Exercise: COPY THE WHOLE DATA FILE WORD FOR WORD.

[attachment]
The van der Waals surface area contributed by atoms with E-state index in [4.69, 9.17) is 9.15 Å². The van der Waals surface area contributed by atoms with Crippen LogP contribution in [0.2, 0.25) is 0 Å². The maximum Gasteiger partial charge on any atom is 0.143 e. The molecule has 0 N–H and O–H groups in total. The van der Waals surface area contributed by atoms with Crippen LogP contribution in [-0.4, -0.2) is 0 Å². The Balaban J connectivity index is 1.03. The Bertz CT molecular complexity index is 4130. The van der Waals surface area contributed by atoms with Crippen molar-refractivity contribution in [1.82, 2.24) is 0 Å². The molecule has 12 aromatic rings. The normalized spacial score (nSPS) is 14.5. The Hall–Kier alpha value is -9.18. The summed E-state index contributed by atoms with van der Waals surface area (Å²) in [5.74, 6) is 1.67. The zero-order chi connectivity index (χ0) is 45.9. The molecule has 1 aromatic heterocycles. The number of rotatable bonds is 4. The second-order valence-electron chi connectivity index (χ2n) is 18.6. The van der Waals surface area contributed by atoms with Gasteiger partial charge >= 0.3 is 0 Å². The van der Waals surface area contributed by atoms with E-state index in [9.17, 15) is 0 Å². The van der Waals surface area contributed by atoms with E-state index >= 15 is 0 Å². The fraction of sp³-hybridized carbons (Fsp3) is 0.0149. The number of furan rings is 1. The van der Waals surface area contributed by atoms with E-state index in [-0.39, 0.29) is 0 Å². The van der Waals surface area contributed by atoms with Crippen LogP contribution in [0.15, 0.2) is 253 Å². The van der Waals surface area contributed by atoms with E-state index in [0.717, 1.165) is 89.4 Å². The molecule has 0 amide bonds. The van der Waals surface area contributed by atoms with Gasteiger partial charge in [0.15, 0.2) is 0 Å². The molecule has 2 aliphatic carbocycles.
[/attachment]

The van der Waals surface area contributed by atoms with E-state index in [4.69, 9.17) is 9.15 Å². The van der Waals surface area contributed by atoms with Crippen LogP contribution in [0.2, 0.25) is 0 Å². The maximum Gasteiger partial charge on any atom is 0.143 e. The molecule has 0 N–H and O–H groups in total. The van der Waals surface area contributed by atoms with Crippen LogP contribution in [-0.4, -0.2) is 0 Å². The Balaban J connectivity index is 1.03. The Bertz CT molecular complexity index is 4130. The van der Waals surface area contributed by atoms with Crippen molar-refractivity contribution in [1.82, 2.24) is 0 Å². The molecule has 12 aromatic rings. The normalized spacial score (nSPS) is 14.5. The Hall–Kier alpha value is -9.18. The summed E-state index contributed by atoms with van der Waals surface area (Å²) in [5.74, 6) is 1.67. The zero-order chi connectivity index (χ0) is 45.9. The molecule has 1 aromatic heterocycles. The number of rotatable bonds is 4. The second-order valence-electron chi connectivity index (χ2n) is 18.6. The van der Waals surface area contributed by atoms with Gasteiger partial charge >= 0.3 is 0 Å². The van der Waals surface area contributed by atoms with E-state index in [9.17, 15) is 0 Å². The van der Waals surface area contributed by atoms with E-state index >= 15 is 0 Å². The fraction of sp³-hybridized carbons (Fsp3) is 0.0149. The number of furan rings is 1. The van der Waals surface area contributed by atoms with E-state index in [-0.39, 0.29) is 0 Å². The van der Waals surface area contributed by atoms with Crippen LogP contribution in [0.15, 0.2) is 253 Å². The van der Waals surface area contributed by atoms with E-state index in [0.717, 1.165) is 89.4 Å². The molecule has 0 amide bonds. The van der Waals surface area contributed by atoms with Gasteiger partial charge in [0.15, 0.2) is 0 Å². The molecule has 2 aliphatic carbocycles.